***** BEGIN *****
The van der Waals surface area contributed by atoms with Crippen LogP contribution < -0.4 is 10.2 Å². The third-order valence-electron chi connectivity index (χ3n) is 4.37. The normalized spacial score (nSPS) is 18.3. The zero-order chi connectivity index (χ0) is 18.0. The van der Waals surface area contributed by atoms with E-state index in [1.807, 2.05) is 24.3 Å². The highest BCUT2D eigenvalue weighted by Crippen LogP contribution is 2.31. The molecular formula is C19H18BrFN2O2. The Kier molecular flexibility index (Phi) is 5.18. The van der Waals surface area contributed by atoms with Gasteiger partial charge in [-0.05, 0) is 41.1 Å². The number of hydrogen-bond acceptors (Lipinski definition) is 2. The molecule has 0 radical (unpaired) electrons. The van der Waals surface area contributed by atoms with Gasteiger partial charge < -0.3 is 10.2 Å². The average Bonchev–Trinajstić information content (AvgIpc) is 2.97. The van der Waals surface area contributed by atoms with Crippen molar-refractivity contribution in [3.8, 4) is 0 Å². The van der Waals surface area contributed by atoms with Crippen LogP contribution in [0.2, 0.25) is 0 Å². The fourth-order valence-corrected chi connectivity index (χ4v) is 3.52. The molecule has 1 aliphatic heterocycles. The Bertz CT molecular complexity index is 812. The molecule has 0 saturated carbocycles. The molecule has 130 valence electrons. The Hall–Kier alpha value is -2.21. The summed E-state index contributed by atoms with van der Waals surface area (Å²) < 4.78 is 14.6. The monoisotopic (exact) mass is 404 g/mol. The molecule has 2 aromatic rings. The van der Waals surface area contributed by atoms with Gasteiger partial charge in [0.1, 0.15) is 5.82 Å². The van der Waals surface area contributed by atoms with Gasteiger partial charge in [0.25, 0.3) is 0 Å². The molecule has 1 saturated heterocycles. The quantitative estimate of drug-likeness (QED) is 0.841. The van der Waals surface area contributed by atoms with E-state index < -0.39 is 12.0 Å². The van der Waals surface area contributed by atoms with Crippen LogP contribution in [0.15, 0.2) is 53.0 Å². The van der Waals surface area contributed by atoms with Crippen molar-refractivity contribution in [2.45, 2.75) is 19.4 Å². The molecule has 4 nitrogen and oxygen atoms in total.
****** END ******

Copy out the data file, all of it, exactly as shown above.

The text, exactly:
The van der Waals surface area contributed by atoms with Crippen LogP contribution < -0.4 is 10.2 Å². The third-order valence-electron chi connectivity index (χ3n) is 4.37. The normalized spacial score (nSPS) is 18.3. The zero-order chi connectivity index (χ0) is 18.0. The van der Waals surface area contributed by atoms with E-state index in [1.807, 2.05) is 24.3 Å². The highest BCUT2D eigenvalue weighted by Crippen LogP contribution is 2.31. The molecular formula is C19H18BrFN2O2. The Kier molecular flexibility index (Phi) is 5.18. The van der Waals surface area contributed by atoms with Gasteiger partial charge in [-0.05, 0) is 41.1 Å². The number of hydrogen-bond acceptors (Lipinski definition) is 2. The molecule has 0 radical (unpaired) electrons. The van der Waals surface area contributed by atoms with Gasteiger partial charge < -0.3 is 10.2 Å². The average Bonchev–Trinajstić information content (AvgIpc) is 2.97. The van der Waals surface area contributed by atoms with Crippen molar-refractivity contribution in [3.8, 4) is 0 Å². The van der Waals surface area contributed by atoms with Crippen LogP contribution in [0.2, 0.25) is 0 Å². The fourth-order valence-corrected chi connectivity index (χ4v) is 3.52. The molecule has 1 aliphatic heterocycles. The Bertz CT molecular complexity index is 812. The molecule has 0 saturated carbocycles. The molecule has 130 valence electrons. The Hall–Kier alpha value is -2.21. The summed E-state index contributed by atoms with van der Waals surface area (Å²) < 4.78 is 14.6. The monoisotopic (exact) mass is 404 g/mol. The molecule has 2 aromatic rings. The van der Waals surface area contributed by atoms with Gasteiger partial charge in [0.1, 0.15) is 5.82 Å². The van der Waals surface area contributed by atoms with Gasteiger partial charge in [0.25, 0.3) is 0 Å². The molecule has 1 saturated heterocycles. The quantitative estimate of drug-likeness (QED) is 0.841. The van der Waals surface area contributed by atoms with E-state index < -0.39 is 12.0 Å². The van der Waals surface area contributed by atoms with Crippen LogP contribution in [0.15, 0.2) is 53.0 Å². The van der Waals surface area contributed by atoms with Crippen molar-refractivity contribution in [2.45, 2.75) is 19.4 Å². The molecule has 4 nitrogen and oxygen atoms in total.